Petrochemicals – the building blocks of plastics – are processed from naphtha and LPG, or propane and butane. Companies whose production units are part of a larger refinery complex can exploit these locally produced raw materials as a by-product of petroleum distillation, but everyone must obtain raw materials from the market. free.

The result: Stand-alone factories without a fully integrated refining system and easy access to affordable raw materials increasingly face much higher production costs and may be forced to reduce cycles from for the third quarter of 2021.

To make the situation even more risky, Asia’s steam cracking capacity is expected to increase by around 20% in the current year, according to estimates by Armaan Ashraf, senior analyst at FGE.

Steam cracker plants convert naphtha and LPG into ethylene and propylene, the main building blocks of plastics. Meanwhile, a massive surge in natural gas prices as well as a huge surge in petrochemical capacity in Asia, led by china, doesn’t help matters either.

The shale boom has led to a glut of cheap oil and natural gas, essential commodities used in the manufacture of plastics both as raw materials and as fuel. The fossil fuel industry has pivoted strongly to the petrochemical sector as the second cash cow even as the world grew weary of its role in environmental degradation and investors began to give it a boost. wide place.

Indeed, the plastics industry was on the verge of an epic explosion – until the coronavirus crisis and the collapse in oil prices that followed dealt it a potential fatal blow.

Last year, Time magazine reported that integrated South African energy and chemicals giant Sasol Ltd opened a new plastic plant in Louisiana, one of seven such projects underway, while Shell was building a huge multibillion dollar ethane cracker plant in Pittsburgh with the capacity to produce 1.8 million tonnes of plastic each year.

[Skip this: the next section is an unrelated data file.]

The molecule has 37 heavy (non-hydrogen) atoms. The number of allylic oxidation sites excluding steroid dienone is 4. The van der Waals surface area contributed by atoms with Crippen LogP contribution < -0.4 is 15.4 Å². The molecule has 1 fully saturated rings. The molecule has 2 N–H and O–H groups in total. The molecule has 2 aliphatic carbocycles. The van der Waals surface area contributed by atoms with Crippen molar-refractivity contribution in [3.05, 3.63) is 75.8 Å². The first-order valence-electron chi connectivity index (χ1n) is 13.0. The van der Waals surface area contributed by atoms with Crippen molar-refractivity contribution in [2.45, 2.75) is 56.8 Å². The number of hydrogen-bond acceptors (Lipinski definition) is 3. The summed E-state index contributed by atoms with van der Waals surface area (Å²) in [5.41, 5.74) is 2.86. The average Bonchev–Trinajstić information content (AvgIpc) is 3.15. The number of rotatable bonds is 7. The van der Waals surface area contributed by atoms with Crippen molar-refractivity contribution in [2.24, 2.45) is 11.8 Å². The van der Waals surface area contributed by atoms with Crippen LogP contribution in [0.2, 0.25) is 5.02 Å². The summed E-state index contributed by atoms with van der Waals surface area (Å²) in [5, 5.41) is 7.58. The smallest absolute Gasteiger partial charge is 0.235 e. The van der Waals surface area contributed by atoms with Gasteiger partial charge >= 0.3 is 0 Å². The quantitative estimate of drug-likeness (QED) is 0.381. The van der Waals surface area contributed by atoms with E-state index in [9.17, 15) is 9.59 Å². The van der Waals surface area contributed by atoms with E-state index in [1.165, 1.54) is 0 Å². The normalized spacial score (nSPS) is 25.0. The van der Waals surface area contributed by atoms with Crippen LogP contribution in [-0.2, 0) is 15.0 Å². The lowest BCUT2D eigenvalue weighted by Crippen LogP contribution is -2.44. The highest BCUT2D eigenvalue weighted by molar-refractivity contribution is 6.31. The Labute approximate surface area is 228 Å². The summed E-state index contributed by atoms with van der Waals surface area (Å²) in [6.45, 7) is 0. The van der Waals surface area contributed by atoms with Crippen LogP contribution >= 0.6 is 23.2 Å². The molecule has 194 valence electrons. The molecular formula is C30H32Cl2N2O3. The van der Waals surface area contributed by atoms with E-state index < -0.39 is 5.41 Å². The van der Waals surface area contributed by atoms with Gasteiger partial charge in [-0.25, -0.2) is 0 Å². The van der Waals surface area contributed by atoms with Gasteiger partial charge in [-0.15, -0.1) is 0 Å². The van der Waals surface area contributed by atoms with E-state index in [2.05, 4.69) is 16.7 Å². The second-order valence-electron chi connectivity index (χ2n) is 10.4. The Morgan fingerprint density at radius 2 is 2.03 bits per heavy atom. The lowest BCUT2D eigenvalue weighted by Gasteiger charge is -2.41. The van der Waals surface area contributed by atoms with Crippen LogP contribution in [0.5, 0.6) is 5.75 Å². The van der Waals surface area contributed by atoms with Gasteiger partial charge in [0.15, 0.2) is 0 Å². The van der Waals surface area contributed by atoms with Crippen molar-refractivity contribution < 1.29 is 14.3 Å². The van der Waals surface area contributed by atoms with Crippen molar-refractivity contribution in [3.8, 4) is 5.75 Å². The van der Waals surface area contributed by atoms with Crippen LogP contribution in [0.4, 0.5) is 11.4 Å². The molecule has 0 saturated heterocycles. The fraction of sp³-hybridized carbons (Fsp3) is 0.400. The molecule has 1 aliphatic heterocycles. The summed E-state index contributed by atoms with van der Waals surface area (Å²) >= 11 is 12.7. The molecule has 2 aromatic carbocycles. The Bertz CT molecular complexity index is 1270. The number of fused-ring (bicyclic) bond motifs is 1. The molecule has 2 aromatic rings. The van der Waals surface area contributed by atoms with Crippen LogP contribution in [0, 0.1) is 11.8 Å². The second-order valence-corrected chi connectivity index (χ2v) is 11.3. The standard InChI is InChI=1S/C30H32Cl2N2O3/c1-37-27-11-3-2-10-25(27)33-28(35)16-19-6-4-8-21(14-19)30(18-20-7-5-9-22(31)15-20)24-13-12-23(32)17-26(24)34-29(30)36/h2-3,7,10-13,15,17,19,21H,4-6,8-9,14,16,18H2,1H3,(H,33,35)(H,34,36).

According to American Board of Chemistry, hundreds of new plastic production plants and expansions were given the green light last year. Global plastic production is expected to increase by about a third over the next five years and triple over the next three decades.

But the energy and health crisis put an end to these optimistic plans and projections.

In July, the Thai company PTT Global Chemical announced that it indefinitely delay its plan to build a $ 10 billion ethane cracking plant in Ohio, citing the uncertainty amid the health crisis, while Shell said in March that he was abandoning his project in Pennsylvania.

Meanwhile, China plans to invest $ 84 billion in plastic and energy in West Virginia have yet to materialize three years since the promise was made.

Kevin Swift, MD for Economics and Statistics at the American Chemistry Council, said Time that the price of oil and the economic crisis mean that spending is likely to be severely cut.

With Big Oil now shifting its focus from major investments to returning capital to shareholders in the form of dividends and share buybacks; the ESG boom and the continued backlash against plastics in general, don’t expect these dazzling petrochemical predictions to come to fruition anytime soon.

By Alex Kimani for Oil Octobers